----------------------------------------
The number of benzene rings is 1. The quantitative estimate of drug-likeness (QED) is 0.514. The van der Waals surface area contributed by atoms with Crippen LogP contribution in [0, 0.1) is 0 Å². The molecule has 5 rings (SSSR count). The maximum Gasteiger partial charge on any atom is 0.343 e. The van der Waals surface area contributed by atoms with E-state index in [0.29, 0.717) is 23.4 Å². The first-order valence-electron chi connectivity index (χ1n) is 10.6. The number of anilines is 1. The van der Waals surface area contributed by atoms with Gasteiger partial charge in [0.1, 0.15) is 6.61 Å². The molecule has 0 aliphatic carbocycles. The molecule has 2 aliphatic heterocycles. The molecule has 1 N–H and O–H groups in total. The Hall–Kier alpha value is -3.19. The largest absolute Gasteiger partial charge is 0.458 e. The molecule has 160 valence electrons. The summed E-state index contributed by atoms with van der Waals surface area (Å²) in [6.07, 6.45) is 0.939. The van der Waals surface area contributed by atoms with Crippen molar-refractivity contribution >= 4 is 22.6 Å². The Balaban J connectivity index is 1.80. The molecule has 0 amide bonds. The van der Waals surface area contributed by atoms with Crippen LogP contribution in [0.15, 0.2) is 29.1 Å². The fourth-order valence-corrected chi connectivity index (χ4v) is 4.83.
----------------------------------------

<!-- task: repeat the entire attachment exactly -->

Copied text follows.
The number of benzene rings is 1. The quantitative estimate of drug-likeness (QED) is 0.514. The van der Waals surface area contributed by atoms with Crippen LogP contribution in [0, 0.1) is 0 Å². The molecule has 5 rings (SSSR count). The maximum Gasteiger partial charge on any atom is 0.343 e. The van der Waals surface area contributed by atoms with E-state index in [0.29, 0.717) is 23.4 Å². The first-order valence-electron chi connectivity index (χ1n) is 10.6. The number of anilines is 1. The van der Waals surface area contributed by atoms with Gasteiger partial charge in [0.1, 0.15) is 6.61 Å². The molecule has 0 aliphatic carbocycles. The molecule has 2 aliphatic heterocycles. The molecule has 1 N–H and O–H groups in total. The Hall–Kier alpha value is -3.19. The largest absolute Gasteiger partial charge is 0.458 e. The molecule has 160 valence electrons. The summed E-state index contributed by atoms with van der Waals surface area (Å²) in [6.07, 6.45) is 0.939. The van der Waals surface area contributed by atoms with Crippen molar-refractivity contribution >= 4 is 22.6 Å². The Balaban J connectivity index is 1.80. The molecule has 0 amide bonds. The van der Waals surface area contributed by atoms with Crippen LogP contribution in [0.15, 0.2) is 29.1 Å². The fourth-order valence-corrected chi connectivity index (χ4v) is 4.83.